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Australia

The Australian Consumer and Competition Commission (ACCC) has issued a notice opposing a "merger" proposal involving TPG Telecom Limited (TPG) and Vodafone Hutchison Australia Pty Ltd (Vodafone). The reasons include that TPG has been "disruptive" in a complacent market and is "the best prospect Australia has for a new mobile network operator to enter the market." But it's a far more complex picture than that.

CoNet Section: 

Australian financial services giant AMP and its solicitors Clayton Utz have "surrendered" in their objections to producing notes of meetings which they claimed were subject to legal professional privilege. ASIC's position is simple: it has wide ranging powers to compel the release of documents and it will accept only a narrow and strict definition of legal professional privilege.

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Australia has long been in conflict with foreign discounters marketing, amongst other things, by internet. It all started with a fight over the price of books.

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If enough people get to see it, Australian Prime Minister Scott Morrison's press conference in Bourke Street, Melbourne this morning will go down as one of those jaw-dropping moments in politics. It was a no-holds barred, balls-out, unequivocal challenge to "communities" in Melbourne to identify and report indicators of extremism for the sake of Australia and, importantly, for their own sake. A straight-talking poli? Strewth.

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Last year it was FinTech. 2018 was scheduled to be the year of RegTech but the crazy inflation in the value of crypto-currencies at the end of 2017 hijacked that and this year became the year where no sentence was complete without the word "blockchain" somewhere in it, or so it seemed. But the love affair is already turning sour as reality sets in and the buzzword junkies are at last being shown for what they are: opportunists who will be onto the next big thing as soon as someone tells them what it is.

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The iconic fashion boots UGG are famously Australian.

Or so consumers were falsely told by Ozwear Connection, a wholesaler of footwear and accessories in Australia.

And then there's the question of exactly what is an "ugg" boot.

The attacks on a mother over parenting, culture and her love for her child demonstrate that political correctness is bullying, unthinking, brash and racist. And the racists chose the most accepting venue of all - Australian Masterchef - to demonstrate the worst side of so called progressivism and liberalism.

There's bound to be some head-scratching going on after the announcement of a cartel case relating to blood and body tissue. Before the "yuk" factor makes you turn the page, we should explain: it's all about stem cell preservation.

CoNet Section: 

The Australian Consumer and Competition Commission (ACCC) has this morning issued a warning about kidnap and ransom threats made against, in particular, Chinese residents in Australia with more than 1,700 cases reported so far in 2018.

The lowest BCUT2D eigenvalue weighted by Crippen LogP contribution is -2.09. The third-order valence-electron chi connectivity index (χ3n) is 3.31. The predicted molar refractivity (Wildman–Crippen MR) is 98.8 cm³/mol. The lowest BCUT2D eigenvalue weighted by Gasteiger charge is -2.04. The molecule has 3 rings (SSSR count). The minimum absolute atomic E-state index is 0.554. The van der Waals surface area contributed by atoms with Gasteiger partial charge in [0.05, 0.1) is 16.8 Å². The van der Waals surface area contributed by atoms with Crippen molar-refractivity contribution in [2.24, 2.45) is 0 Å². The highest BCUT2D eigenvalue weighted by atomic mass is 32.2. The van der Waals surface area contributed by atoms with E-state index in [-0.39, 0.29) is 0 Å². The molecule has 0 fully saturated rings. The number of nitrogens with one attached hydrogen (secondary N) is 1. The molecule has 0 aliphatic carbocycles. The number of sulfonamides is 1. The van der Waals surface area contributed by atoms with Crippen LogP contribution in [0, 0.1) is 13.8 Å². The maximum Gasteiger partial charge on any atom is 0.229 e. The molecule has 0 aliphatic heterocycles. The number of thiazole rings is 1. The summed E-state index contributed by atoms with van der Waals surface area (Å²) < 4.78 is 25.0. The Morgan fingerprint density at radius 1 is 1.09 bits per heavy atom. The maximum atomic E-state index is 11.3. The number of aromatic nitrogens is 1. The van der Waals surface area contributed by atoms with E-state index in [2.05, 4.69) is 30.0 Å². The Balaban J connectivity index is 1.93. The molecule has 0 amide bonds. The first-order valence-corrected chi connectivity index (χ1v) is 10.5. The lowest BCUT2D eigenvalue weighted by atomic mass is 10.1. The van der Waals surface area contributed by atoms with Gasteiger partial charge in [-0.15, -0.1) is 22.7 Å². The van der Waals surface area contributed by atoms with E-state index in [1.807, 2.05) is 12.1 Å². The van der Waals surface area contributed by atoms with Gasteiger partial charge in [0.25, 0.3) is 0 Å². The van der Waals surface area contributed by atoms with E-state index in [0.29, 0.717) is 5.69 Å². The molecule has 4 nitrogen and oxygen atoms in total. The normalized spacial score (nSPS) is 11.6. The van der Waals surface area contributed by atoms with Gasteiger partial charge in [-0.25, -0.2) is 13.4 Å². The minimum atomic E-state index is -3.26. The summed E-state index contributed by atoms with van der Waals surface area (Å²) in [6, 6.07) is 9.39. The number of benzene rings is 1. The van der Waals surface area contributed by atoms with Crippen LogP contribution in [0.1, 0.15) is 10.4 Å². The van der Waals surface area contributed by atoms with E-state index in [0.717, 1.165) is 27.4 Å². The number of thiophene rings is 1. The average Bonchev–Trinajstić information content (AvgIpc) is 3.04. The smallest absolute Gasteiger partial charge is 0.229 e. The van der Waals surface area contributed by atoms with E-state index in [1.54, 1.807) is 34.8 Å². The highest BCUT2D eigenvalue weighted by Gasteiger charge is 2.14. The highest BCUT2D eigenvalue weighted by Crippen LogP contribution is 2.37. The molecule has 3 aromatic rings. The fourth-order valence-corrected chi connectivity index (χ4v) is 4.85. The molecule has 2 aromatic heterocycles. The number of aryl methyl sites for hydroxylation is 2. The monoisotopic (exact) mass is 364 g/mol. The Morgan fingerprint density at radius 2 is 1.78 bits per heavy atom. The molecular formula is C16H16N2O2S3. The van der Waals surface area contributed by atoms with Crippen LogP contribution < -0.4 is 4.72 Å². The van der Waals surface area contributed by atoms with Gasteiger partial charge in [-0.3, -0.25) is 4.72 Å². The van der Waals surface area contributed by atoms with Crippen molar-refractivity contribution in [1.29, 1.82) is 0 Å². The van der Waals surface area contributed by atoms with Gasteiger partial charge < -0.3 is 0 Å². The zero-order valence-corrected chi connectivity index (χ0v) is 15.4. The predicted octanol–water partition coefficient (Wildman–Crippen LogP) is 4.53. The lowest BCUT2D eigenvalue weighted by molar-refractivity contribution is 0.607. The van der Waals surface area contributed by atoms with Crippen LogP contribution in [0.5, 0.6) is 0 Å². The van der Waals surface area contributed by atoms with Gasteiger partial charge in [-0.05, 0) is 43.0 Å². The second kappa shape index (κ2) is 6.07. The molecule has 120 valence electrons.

For the past week, all the news in Australia has been about the huge give-aways planned for today's budget. Every single news broadcast since Thursday has had the story up front and pushed a message that for the first time in years, there is money in the kitty and the government intends to spend it. But the big stories are about tax reform and measures against tax evasion including banning large cash transactions. That's the headline. It's not quite the reality and, as always, a budget speech is a declaration of intent not fully reasoned legislation. Even so - it's a significant move. (edited)

Case Summary: 

Two men have been sentenced to long jail terms in Australia for tax evasion and money laundering. They conspired to create an elaborate network of companies and false identities and ran a wide range of document frauds to book false losses in business activities, producing some AUD60 million in defrauded taxes. They spent the money on palatial homes, cars and boats and other luxury items and lifestyle expenditure.

Type of conduct: 
Tax fraud / evasion

Case Summary: 

Phillip Eric de Figueiredo was a principal in the firm of Strachans based in Jersey and Switzerland. Along with Philip Egglishaw, de Figueiredo arranged for clients in Australia to dishonestly reduce the tax payable to the ATO by way of a number of arrangements. De Figueiredo was extradited from Jersey and eventually pleaded guilty to 2 conspiracies involving Australian clients.

Type of conduct: 
Tax fraud / evasion

When one looks at investigations into money laundering in Australia, there is a factor that crops up over and over and over again. The money came from, or has a connection to, Malaysia. And it's not the connection the rest of the world expects.

Continuing our analysis of how Australia's Proceeds of Crime Act provides a mechanism for successful money laundering.

See Part I here

Late-stage money laundering is after the proceeds of criminal conduct have already been through a series of transactions to hide, move and even invest them. As the proceeds move further away from the original source, their origin is obscured but they are still not safe. Late-stage laundering usually involves using financial institutions or jurisdictions that are known to have good systems in place and therefore the next move is with the benefit of their reputation. Australia, on the other hand, provides - enshrined in its law - a safe haven that provides positive encouragement to launderers to place late-stage laundering there.

Part II here

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